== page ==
Other positions, particularly those outside of the Executive Office structure, can be harder to follow. For instance, Hoosier Bill Ruckelshaus was appointed the first administrator of the Environmental Protection Agency (EPA) in 1970 by Richard Nixon – and served in the same position after 1983 for Ronald Reagan – but he never served in a presidential cabinet because this position wasn’t elevated to cabinet-rank until 1990, where it has remained. Meanwhile, the position of ambassador to the United Nations has pinballed back and forth, as it was considered cabinet-level under Ronald Reagan, Bill Clinton, and Barack Obama, but not under George H.W. Bush, George W. Bush, and Donald Trump.

Four Hoosiers fit the bill for these offices, including two OMB directors and two directors of national intelligence. This is where Klain will fit in, and he will be the first Hoosier to serve as a White House chief of staff.

Facts about Hoosiers in presidential cabinets (27 Hoosiers total):

Perhaps fittingly, the first Indiana native to serve in a cabinet post was appointed by a president with Hoosier ties. Caleb Blood Smith was elected to five terms in the Indiana House of Representatives – including two during which he served as speaker of the House – before being elected to the U.S. House. His last term in Congress coincided with the single congressional term of Abraham Lincoln, when both were members of the Whig Party. 

A dozen years later as president, Lincoln would make Smith his first secretary of the interior. A year into the job, though, Smith found he had little interest in the office. He had Lincoln appoint John Palmer Usher, then serving as Indiana’s attorney general, to be his assistant secretary and carry out most of the duties of the office. A few months later, Lincoln would appoint Smith to a vacant judgeship on the U.S. District Court for Indiana, and preserved Indiana’s cabinet representation by making Palmer the interior secretary.

At the start of his second term, Lincoln would add another Hoosier to his cabinet when he named Hugh McCullough – the first and only president of the state-run Bank of Indiana, and then the first president of the Second Bank of Indiana – as his secretary of the treasury. He would hold this job past Lincoln’s assassination and through the entirety of Andrew Johnson’s term in office. President Chester A. Arthur would appoint him to the same post for the final six months of his term in office, making McCullough the only Hoosier to serve in the cabinets of three different presidents.

From Lincoln through Trump, 29 different men have served as U.S. president, and Hoosiers have served as cabinet members for 21 of them (and soon to be 22 of 29 once Biden assumes the office with Klain as his right hand). But after Lincoln put three different Hoosiers in his cabinet, no president until Trump (who in addition to Pence and Azar appointed Dan Coats to serve as DNI) would have that many again. Indiana’s sole native president, Benjamin Harrison, appointed two fellow Hoosiers to his cabinet, including the only U.S. attorney general from Indiana, William H. H. Miller, and the first secretary of state from Indiana, John W. Foster.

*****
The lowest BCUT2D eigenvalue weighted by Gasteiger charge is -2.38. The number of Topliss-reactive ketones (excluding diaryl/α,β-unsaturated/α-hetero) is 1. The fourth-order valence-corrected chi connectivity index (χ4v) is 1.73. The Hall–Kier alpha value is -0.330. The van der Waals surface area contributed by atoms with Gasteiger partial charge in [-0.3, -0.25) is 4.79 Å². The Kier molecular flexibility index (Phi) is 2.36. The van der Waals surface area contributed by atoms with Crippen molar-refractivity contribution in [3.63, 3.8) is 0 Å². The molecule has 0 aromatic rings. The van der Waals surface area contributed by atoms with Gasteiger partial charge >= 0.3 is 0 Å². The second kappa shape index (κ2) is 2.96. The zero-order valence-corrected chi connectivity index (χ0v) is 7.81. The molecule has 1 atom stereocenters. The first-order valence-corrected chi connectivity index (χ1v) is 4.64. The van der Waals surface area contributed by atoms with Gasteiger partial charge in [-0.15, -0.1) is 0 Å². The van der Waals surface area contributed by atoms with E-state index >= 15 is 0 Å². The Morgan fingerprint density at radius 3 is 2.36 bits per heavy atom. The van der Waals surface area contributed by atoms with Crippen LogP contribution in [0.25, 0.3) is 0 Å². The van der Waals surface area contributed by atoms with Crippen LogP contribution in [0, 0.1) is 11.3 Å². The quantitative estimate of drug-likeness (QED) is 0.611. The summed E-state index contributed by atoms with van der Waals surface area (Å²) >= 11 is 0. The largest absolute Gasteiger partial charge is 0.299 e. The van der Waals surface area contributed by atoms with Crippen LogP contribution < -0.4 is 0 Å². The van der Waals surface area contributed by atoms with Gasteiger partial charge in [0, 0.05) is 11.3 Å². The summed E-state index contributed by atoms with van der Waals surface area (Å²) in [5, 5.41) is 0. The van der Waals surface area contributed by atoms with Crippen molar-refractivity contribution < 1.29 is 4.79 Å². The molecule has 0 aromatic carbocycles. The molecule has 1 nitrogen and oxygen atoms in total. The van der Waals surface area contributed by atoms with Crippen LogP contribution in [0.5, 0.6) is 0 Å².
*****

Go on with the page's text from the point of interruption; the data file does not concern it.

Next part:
Coincidentally, when Democratic candidate Grover Cleveland defeated Harrison in the 1892 election, he replaced Foster with Hoosier Walter Q. Gresham as secretary of state. This is notable for a few reasons: First, Gresham was one of the most prominent and notable Indiana Republicans of the era, and his life story that culminated in being appointed to a Democratic cabinet is worth telling on its own (which I will do soon). Second, Gresham had previously served as both postmaster general and treasury secretary for President Arthur, making him the only Hoosier to serve in three different cabinet posts.

Over the next 70 years, Hoosier membership in the cabinet would wane. Though Indiana did send two vice presidents to the White House in this period, there were only three executive department heads, who only served for a combined six years. Since Lyndon Johnson made Joseph Barr the treasury secretary for his last month in office, each president except Jimmy Carter has had at least one Hoosier in his cabinet. That trend will continue under Biden, as Buttigieg and Klain continue this tradition of Hoosier influence.

A full list of all Hoosier cabinet members can be found at Capitolandwashington.com.

Other cabinet members with Hoosier ties (five near-Hoosiers):

I’ll close by mentioning a handful of individuals I have not included on my list. In general, I’ve counted as Hoosiers those who were raised in Indiana, those who moved here in adulthood to establish themselves professionally, and those who were Indiana residents at the time of their appointment. I have not included John Hay, who was born in Salem but moved to Illinois while still a toddler. When Lincoln, a friend of Hay’s uncle, became president, he took Hay to Washington to serve as his private secretary; he would also later serve as secretary of state for both Presidents William McKinley and Theodore Roosevelt. 

Similarly, I have not included the trio of Indiana University alumni who served under President George W. Bush (Paul O’Neill as treasury secretary; Rod Paige as education secretary; and Robert Gates as defense secretary, a post he also held under Obama). If I had, the younger Bush would have had five Hoosier cabinet members, by far the most of any president. But even without including them, the influence of Hoosiers on our federal government in recent history remains steadfast.